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One of the defining features of living organisms is their astonishing complexity. Even seemingly simple single cell organisms such as microbes display exceedingly complex behaviors, determined by intricate molecular networks in which large numbers of molecular components, pathways and chemical reactions act together. These behaviors have fascinated scientists for decades and include development, response to pathogenic and environmental insults and interactions with other organisms. Understanding how complexity of living systems arises and coordinates cellular function and pathologies continues to be one of the principal goals of biomedical research today.


The Department of Systems Biology (DSB) studies how biological complexity can be derived and understood from the interplay between individual components and processes that combine to make up living organisms.


The department brings together an enthusiastic and highly collaborative group of scientists that employ an array of experimental and computational approaches to study a variety of biological systems. Research in the program ranges from quantitative studies of properties of single cells to analyses of complex phenotypes of animals, and leverages the latest technological developments in the areas of molecular biology, genomics, high-content imaging, quantitative modeling, computer science and bioinformatics. The commonality of all research in the program is the integration of high-throughput experimentation and quantitative data analyses to study how biological systems behave, respond, adapt and evolve. Disease states are increasingly considered to be caused not by a singular biochemical alteration, but instead are viewed as the result of wider disruptions of the complex interplay between the many molecular components and processes that make up the human body. Researchers in the program aim to unravel how systems go awry in a variety of pathologies and how systems can be perturbed to mitigate disease.

Latest News


 

The Department of Systems Biology Welcomes Alyxandra Starbard to the Walhout lab as a Research Lab Tech

June, 2022
 

The Department of Systems Biology Welcomes Elodie Killick to the Brewster Lab as an Undergraduate Intern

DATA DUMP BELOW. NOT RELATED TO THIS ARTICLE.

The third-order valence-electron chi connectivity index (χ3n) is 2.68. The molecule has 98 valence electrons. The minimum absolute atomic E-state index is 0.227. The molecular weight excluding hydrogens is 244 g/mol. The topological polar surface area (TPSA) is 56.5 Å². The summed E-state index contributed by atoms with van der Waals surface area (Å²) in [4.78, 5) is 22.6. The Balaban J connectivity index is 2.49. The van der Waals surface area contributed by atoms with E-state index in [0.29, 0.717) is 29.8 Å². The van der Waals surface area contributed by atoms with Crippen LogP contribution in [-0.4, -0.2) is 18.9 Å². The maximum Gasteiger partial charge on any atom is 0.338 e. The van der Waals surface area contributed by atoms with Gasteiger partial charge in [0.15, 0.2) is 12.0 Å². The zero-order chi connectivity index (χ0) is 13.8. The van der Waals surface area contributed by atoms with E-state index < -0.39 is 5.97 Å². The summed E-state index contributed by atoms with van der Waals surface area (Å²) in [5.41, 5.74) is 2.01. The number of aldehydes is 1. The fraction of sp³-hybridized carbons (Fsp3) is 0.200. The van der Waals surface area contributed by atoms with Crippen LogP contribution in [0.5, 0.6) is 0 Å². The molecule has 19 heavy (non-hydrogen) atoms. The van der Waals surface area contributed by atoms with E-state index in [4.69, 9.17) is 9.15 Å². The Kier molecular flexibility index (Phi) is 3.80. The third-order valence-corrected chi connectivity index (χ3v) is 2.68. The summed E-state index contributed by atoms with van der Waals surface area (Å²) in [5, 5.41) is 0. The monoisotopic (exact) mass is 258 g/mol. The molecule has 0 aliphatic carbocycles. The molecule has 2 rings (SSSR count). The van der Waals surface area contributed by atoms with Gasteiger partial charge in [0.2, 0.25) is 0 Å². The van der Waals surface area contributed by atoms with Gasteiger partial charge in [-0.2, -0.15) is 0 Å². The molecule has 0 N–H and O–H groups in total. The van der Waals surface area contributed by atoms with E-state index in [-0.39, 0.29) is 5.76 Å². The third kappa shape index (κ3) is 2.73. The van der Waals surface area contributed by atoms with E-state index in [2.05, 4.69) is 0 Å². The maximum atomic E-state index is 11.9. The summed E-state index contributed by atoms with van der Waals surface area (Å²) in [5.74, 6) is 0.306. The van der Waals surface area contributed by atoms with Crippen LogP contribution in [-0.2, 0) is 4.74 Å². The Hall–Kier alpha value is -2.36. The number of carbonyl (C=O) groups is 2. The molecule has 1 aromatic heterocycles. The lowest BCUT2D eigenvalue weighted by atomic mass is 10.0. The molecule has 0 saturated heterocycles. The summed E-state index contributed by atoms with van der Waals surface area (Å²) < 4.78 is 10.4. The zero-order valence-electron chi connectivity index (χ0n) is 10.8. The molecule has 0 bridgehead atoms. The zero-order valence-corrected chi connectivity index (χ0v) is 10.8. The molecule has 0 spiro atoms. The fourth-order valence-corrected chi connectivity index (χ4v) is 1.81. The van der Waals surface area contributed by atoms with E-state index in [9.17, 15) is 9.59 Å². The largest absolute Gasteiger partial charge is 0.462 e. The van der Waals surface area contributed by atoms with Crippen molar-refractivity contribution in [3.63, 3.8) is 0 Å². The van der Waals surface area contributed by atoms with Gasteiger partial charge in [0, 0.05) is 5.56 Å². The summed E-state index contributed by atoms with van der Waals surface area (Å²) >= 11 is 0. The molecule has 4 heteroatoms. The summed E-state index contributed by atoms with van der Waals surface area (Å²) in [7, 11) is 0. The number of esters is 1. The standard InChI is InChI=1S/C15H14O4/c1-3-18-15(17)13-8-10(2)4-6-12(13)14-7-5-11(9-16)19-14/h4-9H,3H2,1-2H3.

Congratulations to Amir Mitchell, PhD on Receiving a new RO1 Award:

“Mechanisms underlying bacterial sensitivity to host-targeted drugs” from the NIH National Institute Of Allergy And Infectious Diseases.

June, 2022
 

The Department of Systems Biology Welcomes Nezar Abdennur, PhD

June, 2022
 

The Department of Systems Biology Welcomes Juliet Bolduc to the Walhout lab as an Undergraduate Intern

May, 2022
 

The Department of Systems Biology Welcomes Daniel Richards to the Walhout Lab as a Research Associate 

May, 2022
 

The Department of Systems Biology Welcomes a Scientific Writer, Caryn Navarro

May, 2022
 

Job Dekker elected to National Academy of Sciences

By Colleen Locke
UMass Chan Medical School Communications

May 04, 2022

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Job Dekker, PhD
UMass Chan Medical School scientist Job Dekker, PhD, was elected to the National Academy of Sciences on May 3 for his contributions to the field of genomics.
Dr. Dekker, Howard Hughes Medical Institute Investigator, the Joseph J. Byrne Chair in Biomedical Research, professor of biochemistry & molecular pharmacology and systems biology, is one of 120 newly elected members.
 
 

Congratulations to Dr. Amir Mitchell on Being Promoted to Associate Professor

April, 2022 
 

Congratulations to Dr. Johan Gibcus of the Dekker Lab on Being Promoted to Assistant Professor

April, 2022
 
 
 
 

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